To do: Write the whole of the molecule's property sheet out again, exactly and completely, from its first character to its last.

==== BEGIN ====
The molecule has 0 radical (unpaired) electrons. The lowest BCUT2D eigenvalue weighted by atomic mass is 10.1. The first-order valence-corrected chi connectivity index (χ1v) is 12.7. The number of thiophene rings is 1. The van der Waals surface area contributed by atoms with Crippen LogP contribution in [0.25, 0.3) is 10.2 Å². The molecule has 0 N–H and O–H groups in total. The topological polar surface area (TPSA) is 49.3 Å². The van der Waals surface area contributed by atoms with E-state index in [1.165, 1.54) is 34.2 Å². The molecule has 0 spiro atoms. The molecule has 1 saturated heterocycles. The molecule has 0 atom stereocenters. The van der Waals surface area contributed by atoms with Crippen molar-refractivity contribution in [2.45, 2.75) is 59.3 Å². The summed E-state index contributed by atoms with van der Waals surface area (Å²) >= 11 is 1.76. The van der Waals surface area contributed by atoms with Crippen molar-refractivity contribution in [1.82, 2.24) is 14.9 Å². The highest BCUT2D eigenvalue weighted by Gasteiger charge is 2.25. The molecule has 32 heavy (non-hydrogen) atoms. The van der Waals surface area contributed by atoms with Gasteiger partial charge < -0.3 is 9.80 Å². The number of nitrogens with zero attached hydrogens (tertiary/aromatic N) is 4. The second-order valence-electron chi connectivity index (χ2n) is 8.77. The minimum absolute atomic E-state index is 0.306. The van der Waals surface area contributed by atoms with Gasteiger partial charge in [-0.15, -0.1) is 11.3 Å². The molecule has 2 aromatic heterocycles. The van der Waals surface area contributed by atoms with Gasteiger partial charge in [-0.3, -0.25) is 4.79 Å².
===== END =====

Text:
The molecule has 0 radical (unpaired) electrons. The lowest BCUT2D eigenvalue weighted by atomic mass is 10.1. The first-order valence-corrected chi connectivity index (χ1v) is 12.7. The number of thiophene rings is 1. The van der Waals surface area contributed by atoms with Crippen LogP contribution in [0.25, 0.3) is 10.2 Å². The molecule has 0 N–H and O–H groups in total. The topological polar surface area (TPSA) is 49.3 Å². The van der Waals surface area contributed by atoms with E-state index in [1.165, 1.54) is 34.2 Å². The molecule has 0 spiro atoms. The molecule has 1 saturated heterocycles. The molecule has 0 atom stereocenters. The van der Waals surface area contributed by atoms with Crippen molar-refractivity contribution in [2.45, 2.75) is 59.3 Å². The summed E-state index contributed by atoms with van der Waals surface area (Å²) >= 11 is 1.76. The van der Waals surface area contributed by atoms with Crippen molar-refractivity contribution in [1.82, 2.24) is 14.9 Å². The highest BCUT2D eigenvalue weighted by Gasteiger charge is 2.25. The molecule has 32 heavy (non-hydrogen) atoms. The van der Waals surface area contributed by atoms with Gasteiger partial charge < -0.3 is 9.80 Å². The number of nitrogens with zero attached hydrogens (tertiary/aromatic N) is 4. The second-order valence-electron chi connectivity index (χ2n) is 8.77. The minimum absolute atomic E-state index is 0.306. The van der Waals surface area contributed by atoms with Gasteiger partial charge in [-0.15, -0.1) is 11.3 Å². The molecule has 2 aromatic heterocycles. The van der Waals surface area contributed by atoms with Gasteiger partial charge in [-0.3, -0.25) is 4.79 Å².